A retired US naval officer Rear Adm. Roy “Trigger” Kelley also swears by the utility of these giants stating that in a time of war. In an article for Defence News, he states that while the concerns about new and improved missile warfare making this cost heavy behemoth vulnerable are valid, carriers and their supporting fleet too have improved over the years. Carriers are mobile, defendable and durable. He states, "aircraft carriers will be the most survivable airfields — perhaps the only survivable airfields — in the maritime area of operations."
Why aircraft carrier's practical utility is often challenged
The utility of defence equipment is not only gauged on the basis of the damage it can cause in event of a war, but also on the accompanying costs of maintenance and operation. And it is here that the might of aircraft carriers are challenged. Carriers are accompanied by a battle fleet of five to 15 other ships designed to protect the carrier and do other tasks the carrier is not designed to do.
Furthermore, carriers are really expensive, not just to acquire, but also to operate. A single US carrier group costs $7 million a day and the carrier alone costs $100 million per year to operate. While the cost Indian Navy incurs in keeping the 20-storeyed steel megastructure afloat is not available, the restoration of the Russian decommissioned wreck Admiral Gorshkov into current day INS Vikramaditya cost the country $2.35 billion.
Given these figures, the government's reluctance to back the navy's demands doesn't come as a surprise. India Today reported that the government of India already spends 28 percent of its total acquisition budget on fulfilling the requirements of the three services. Bankrolling a new aircraft carrier along with the accompanying paraphernalia and fleet will force the government to change its acquisition plans for the coming years, compelling it to waitlist a number of other urgently required weapon systems of the army and the air force.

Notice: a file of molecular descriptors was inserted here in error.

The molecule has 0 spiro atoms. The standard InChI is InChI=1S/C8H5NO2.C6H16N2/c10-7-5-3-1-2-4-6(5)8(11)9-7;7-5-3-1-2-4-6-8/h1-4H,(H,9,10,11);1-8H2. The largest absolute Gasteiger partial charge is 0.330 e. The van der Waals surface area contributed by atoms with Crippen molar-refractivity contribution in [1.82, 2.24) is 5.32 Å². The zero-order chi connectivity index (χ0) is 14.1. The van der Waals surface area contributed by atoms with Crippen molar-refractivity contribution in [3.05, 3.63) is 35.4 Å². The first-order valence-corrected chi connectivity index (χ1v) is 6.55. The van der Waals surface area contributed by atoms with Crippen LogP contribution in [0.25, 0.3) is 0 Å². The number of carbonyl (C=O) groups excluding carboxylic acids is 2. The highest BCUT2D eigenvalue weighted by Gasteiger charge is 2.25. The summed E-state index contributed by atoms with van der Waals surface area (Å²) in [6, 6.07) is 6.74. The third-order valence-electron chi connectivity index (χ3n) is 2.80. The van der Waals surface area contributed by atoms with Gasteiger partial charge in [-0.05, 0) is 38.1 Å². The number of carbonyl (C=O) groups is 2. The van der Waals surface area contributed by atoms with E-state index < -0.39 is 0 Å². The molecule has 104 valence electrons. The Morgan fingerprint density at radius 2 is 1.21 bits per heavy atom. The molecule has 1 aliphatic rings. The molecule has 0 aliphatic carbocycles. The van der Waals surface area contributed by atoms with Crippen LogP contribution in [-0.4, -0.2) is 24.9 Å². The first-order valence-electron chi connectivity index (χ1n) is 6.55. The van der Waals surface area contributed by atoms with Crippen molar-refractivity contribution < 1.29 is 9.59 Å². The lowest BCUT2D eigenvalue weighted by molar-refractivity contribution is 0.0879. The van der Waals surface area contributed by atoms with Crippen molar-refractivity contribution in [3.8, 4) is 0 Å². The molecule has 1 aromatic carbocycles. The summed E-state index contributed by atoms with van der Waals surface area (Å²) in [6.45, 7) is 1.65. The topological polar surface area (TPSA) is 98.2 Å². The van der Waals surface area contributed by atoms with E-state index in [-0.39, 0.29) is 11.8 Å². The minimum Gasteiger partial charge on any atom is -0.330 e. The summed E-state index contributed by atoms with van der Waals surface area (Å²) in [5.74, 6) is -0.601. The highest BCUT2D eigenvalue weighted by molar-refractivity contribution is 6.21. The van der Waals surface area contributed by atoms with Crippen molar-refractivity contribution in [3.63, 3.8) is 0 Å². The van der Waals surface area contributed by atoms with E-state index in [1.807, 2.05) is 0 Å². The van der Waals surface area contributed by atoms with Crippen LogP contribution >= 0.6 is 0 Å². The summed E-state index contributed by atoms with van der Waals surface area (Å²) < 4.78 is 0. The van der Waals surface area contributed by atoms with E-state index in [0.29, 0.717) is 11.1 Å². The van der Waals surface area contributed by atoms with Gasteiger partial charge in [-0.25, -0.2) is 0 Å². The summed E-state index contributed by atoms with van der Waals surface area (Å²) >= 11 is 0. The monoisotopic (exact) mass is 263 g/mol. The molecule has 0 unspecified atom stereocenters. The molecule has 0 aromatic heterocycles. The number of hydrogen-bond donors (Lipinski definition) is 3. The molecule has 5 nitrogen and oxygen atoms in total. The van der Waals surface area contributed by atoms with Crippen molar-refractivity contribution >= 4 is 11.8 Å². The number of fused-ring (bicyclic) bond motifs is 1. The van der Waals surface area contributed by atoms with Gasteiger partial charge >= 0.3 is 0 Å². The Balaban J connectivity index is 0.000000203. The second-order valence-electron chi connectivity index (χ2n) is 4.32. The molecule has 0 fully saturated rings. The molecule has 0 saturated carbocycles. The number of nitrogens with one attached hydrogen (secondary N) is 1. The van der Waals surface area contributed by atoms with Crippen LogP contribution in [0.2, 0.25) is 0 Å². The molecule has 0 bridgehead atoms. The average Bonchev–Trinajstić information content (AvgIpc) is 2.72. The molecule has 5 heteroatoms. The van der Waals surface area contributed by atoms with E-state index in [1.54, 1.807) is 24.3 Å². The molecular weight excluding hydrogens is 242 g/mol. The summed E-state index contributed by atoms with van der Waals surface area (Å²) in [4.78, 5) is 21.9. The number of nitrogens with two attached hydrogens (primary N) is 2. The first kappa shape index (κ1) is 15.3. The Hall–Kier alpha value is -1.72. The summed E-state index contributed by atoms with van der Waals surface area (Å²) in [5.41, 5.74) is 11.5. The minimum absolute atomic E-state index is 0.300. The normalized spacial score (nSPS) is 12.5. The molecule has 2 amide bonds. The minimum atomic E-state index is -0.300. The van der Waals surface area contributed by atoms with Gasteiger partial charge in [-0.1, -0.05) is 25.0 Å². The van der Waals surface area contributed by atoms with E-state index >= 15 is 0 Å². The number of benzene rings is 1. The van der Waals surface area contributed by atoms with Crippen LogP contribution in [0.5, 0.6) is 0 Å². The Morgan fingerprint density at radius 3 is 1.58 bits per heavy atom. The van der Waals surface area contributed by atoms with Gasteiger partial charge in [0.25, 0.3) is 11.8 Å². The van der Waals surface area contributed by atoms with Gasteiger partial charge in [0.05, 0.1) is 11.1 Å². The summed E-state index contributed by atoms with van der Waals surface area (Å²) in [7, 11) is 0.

Alternatives to aircraft careers
The market is already abuzz with several alternatives to these giant machines even as the defence experts remain largely divided on whether or not the naval behemoth can be dismissed as dispensable.
According to an article in Defence News, US too is reconsidering its investments in an air carrier and the allied air wing and ship fleet required. The article reported that Under Secretary of Defense for Research and Engineering Mike Griffin is questioning the operability and utility of carriers in a mainstream war against China, its largest adversary with formidable naval power.
Griffin has opined that aircraft carriers remain a determinative asset, with adversaries like China and Russia capable of measuring and understanding the limits of US naval warfare. Griffin instead favours ground-based hypersonic missiles — which incorporate the speed of a ballistic missile with the manoeuvring capabilities of a cruise missile — over the giant carriers, even as several defence experts remain sceptical.
Other US experts favour long-range, armed drones instead of the traditional naval air fleet, which do not need a giant ecosystem to take off such as an aircraft carrier. They are able to launch from smaller flattop ships such as America. Drones also grant greater agility to the naval-air attacks as they do not run the risk of human pilot casualty, enabling greater standoff range for carriers and longer dwell time on attack missions over enemy territory. India could also utilise its existing naval fleet as carriers if it manoeuvres its fleet expansion in this direction.